BY SUSAN SIMPSON Published: November 27, 2008

/> He urges Americans to talk about and to write down the health problems that seem to run in their families.

Learning the family health history may help ensure a longer, healthier future together.

Mulvihill says questions should be asked of and about relatives going back several generations.

Asking what illnesses or diseases run in the family or how individual relatives died is a good way to start.

Some diseases have ethnic origins so it’s also important to know a family’s heritage, Mulvihill said.


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Compiling your medical history

Make a list of blood relatives. Include your parents, siblings, children, grandparents, uncles, aunts, nieces and nephews.

Questions to ask

• Do you have any chronic illnesses, such as heart disease, high blood pressure or diabetes?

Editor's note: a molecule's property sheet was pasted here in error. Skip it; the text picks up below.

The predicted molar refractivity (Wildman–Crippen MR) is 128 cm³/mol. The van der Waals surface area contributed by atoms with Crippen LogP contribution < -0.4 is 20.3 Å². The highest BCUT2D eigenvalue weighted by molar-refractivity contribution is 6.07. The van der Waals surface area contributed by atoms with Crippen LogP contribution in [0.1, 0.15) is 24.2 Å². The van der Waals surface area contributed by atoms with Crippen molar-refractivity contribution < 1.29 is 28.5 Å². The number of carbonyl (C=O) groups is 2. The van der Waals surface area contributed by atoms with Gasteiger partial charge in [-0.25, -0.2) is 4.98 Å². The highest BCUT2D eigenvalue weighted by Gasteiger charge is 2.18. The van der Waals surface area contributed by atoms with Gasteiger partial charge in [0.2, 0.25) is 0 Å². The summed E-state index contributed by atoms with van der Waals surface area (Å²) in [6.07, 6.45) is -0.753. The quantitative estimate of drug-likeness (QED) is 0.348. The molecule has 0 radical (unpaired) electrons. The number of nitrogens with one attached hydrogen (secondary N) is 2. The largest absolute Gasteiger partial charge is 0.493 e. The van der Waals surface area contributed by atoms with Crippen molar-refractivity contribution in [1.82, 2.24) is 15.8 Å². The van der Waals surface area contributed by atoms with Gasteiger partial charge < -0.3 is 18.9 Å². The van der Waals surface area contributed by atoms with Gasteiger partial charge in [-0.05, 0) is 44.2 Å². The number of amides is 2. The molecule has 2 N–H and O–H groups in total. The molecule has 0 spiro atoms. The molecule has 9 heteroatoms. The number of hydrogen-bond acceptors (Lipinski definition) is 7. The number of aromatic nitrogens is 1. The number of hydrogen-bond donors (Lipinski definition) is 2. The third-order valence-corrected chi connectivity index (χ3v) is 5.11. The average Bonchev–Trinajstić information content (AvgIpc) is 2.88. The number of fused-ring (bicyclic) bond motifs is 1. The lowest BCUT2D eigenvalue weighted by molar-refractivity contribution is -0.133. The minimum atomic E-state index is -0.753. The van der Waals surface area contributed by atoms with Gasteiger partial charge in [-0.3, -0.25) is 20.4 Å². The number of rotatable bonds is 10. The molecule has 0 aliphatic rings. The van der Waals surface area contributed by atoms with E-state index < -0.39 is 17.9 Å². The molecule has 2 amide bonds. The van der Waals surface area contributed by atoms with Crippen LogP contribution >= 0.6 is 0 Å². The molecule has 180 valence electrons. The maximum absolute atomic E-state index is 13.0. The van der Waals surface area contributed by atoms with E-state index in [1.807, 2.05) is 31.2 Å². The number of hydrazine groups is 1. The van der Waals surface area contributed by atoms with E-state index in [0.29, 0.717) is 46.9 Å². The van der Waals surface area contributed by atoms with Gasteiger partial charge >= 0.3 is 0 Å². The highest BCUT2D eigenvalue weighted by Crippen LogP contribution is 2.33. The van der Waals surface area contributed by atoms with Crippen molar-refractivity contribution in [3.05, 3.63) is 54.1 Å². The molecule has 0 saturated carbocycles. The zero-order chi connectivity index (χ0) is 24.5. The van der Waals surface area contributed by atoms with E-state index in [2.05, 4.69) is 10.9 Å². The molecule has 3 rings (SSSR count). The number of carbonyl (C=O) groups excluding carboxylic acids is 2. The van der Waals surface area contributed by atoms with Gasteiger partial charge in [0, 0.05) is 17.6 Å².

• Have you had any other serious illnesses, such as cancer or stroke?

• How old were you when you developed these illnesses?

• Have you or your partner had any difficulties with pregnancies, such as miscarriages?

• What medications do you take?

• What about illnesses of deceased relatives? How old were they when they died? What caused their deaths?

Source: U.S. surgeon general


To compile your family history online, go to

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